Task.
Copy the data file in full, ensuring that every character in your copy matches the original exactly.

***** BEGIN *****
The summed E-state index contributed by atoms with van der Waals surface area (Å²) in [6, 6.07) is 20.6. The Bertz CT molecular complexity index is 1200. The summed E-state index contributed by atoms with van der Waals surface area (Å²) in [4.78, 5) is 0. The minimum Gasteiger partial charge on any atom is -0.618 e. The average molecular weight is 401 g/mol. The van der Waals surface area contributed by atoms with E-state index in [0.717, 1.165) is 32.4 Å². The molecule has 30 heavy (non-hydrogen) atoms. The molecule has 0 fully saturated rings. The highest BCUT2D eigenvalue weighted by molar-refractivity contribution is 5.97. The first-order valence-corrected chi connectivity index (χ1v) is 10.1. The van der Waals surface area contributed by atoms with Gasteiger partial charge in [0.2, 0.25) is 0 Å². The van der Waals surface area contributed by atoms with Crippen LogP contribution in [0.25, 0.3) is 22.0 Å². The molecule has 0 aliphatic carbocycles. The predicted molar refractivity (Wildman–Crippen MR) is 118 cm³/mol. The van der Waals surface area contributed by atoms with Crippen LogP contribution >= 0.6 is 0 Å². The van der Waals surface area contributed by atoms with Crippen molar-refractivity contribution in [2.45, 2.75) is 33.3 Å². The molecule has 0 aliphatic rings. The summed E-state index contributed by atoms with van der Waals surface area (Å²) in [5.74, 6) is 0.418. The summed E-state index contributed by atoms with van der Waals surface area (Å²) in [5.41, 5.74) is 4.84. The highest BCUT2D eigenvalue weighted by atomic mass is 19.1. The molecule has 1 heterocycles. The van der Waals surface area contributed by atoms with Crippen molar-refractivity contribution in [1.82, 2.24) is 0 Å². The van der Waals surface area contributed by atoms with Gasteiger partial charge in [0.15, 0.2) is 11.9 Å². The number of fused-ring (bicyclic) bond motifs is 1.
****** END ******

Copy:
The summed E-state index contributed by atoms with van der Waals surface area (Å²) in [6, 6.07) is 20.6. The Bertz CT molecular complexity index is 1200. The summed E-state index contributed by atoms with van der Waals surface area (Å²) in [4.78, 5) is 0. The minimum Gasteiger partial charge on any atom is -0.618 e. The average molecular weight is 401 g/mol. The van der Waals surface area contributed by atoms with E-state index in [0.717, 1.165) is 32.4 Å². The molecule has 30 heavy (non-hydrogen) atoms. The molecule has 0 fully saturated rings. The highest BCUT2D eigenvalue weighted by molar-refractivity contribution is 5.97. The first-order valence-corrected chi connectivity index (χ1v) is 10.1. The van der Waals surface area contributed by atoms with Gasteiger partial charge in [0.2, 0.25) is 0 Å². The van der Waals surface area contributed by atoms with Crippen LogP contribution in [0.25, 0.3) is 22.0 Å². The molecule has 0 aliphatic carbocycles. The predicted molar refractivity (Wildman–Crippen MR) is 118 cm³/mol. The van der Waals surface area contributed by atoms with Crippen LogP contribution >= 0.6 is 0 Å². The van der Waals surface area contributed by atoms with Crippen molar-refractivity contribution in [2.45, 2.75) is 33.3 Å². The molecule has 0 aliphatic rings. The summed E-state index contributed by atoms with van der Waals surface area (Å²) in [5.74, 6) is 0.418. The summed E-state index contributed by atoms with van der Waals surface area (Å²) in [5.41, 5.74) is 4.84. The highest BCUT2D eigenvalue weighted by atomic mass is 19.1. The molecule has 1 heterocycles. The van der Waals surface area contributed by atoms with Crippen molar-refractivity contribution in [1.82, 2.24) is 0 Å². The van der Waals surface area contributed by atoms with Gasteiger partial charge in [0.15, 0.2) is 11.9 Å². The number of fused-ring (bicyclic) bond motifs is 1.